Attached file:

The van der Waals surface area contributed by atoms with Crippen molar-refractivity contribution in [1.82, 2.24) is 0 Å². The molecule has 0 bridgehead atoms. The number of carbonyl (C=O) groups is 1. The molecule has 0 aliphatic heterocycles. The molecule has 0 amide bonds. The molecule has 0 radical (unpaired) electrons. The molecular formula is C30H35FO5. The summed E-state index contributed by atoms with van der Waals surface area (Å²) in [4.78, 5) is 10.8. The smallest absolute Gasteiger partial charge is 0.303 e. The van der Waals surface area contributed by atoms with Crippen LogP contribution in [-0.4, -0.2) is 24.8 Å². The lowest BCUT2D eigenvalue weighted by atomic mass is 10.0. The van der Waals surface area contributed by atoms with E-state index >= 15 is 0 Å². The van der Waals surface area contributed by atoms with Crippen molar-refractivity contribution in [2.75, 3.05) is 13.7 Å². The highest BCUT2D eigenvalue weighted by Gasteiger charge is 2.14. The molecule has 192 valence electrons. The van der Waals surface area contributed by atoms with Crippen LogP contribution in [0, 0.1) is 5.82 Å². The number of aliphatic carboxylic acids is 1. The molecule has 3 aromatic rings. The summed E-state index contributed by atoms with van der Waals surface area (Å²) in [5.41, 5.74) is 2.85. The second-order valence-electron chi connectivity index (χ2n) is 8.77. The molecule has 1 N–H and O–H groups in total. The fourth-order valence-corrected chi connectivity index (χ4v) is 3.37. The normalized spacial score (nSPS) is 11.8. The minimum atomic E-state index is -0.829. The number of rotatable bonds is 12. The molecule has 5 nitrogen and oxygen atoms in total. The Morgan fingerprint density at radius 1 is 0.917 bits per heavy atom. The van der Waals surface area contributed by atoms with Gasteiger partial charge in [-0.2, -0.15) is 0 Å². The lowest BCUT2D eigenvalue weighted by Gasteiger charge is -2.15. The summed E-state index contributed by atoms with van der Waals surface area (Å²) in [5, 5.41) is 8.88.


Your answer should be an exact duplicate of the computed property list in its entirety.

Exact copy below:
The van der Waals surface area contributed by atoms with Crippen molar-refractivity contribution in [1.82, 2.24) is 0 Å². The molecule has 0 bridgehead atoms. The number of carbonyl (C=O) groups is 1. The molecule has 0 aliphatic heterocycles. The molecule has 0 amide bonds. The molecule has 0 radical (unpaired) electrons. The molecular formula is C30H35FO5. The summed E-state index contributed by atoms with van der Waals surface area (Å²) in [4.78, 5) is 10.8. The smallest absolute Gasteiger partial charge is 0.303 e. The van der Waals surface area contributed by atoms with Crippen LogP contribution in [-0.4, -0.2) is 24.8 Å². The lowest BCUT2D eigenvalue weighted by atomic mass is 10.0. The van der Waals surface area contributed by atoms with E-state index >= 15 is 0 Å². The van der Waals surface area contributed by atoms with Crippen molar-refractivity contribution in [2.75, 3.05) is 13.7 Å². The highest BCUT2D eigenvalue weighted by Gasteiger charge is 2.14. The molecule has 192 valence electrons. The van der Waals surface area contributed by atoms with Crippen LogP contribution in [0, 0.1) is 5.82 Å². The number of aliphatic carboxylic acids is 1. The molecule has 3 aromatic rings. The summed E-state index contributed by atoms with van der Waals surface area (Å²) in [5.41, 5.74) is 2.85. The second-order valence-electron chi connectivity index (χ2n) is 8.77. The molecule has 1 N–H and O–H groups in total. The fourth-order valence-corrected chi connectivity index (χ4v) is 3.37. The normalized spacial score (nSPS) is 11.8. The minimum atomic E-state index is -0.829. The number of rotatable bonds is 12. The molecule has 5 nitrogen and oxygen atoms in total. The Morgan fingerprint density at radius 1 is 0.917 bits per heavy atom. The van der Waals surface area contributed by atoms with Gasteiger partial charge in [-0.2, -0.15) is 0 Å². The lowest BCUT2D eigenvalue weighted by Gasteiger charge is -2.15. The summed E-state index contributed by atoms with van der Waals surface area (Å²) in [5, 5.41) is 8.88.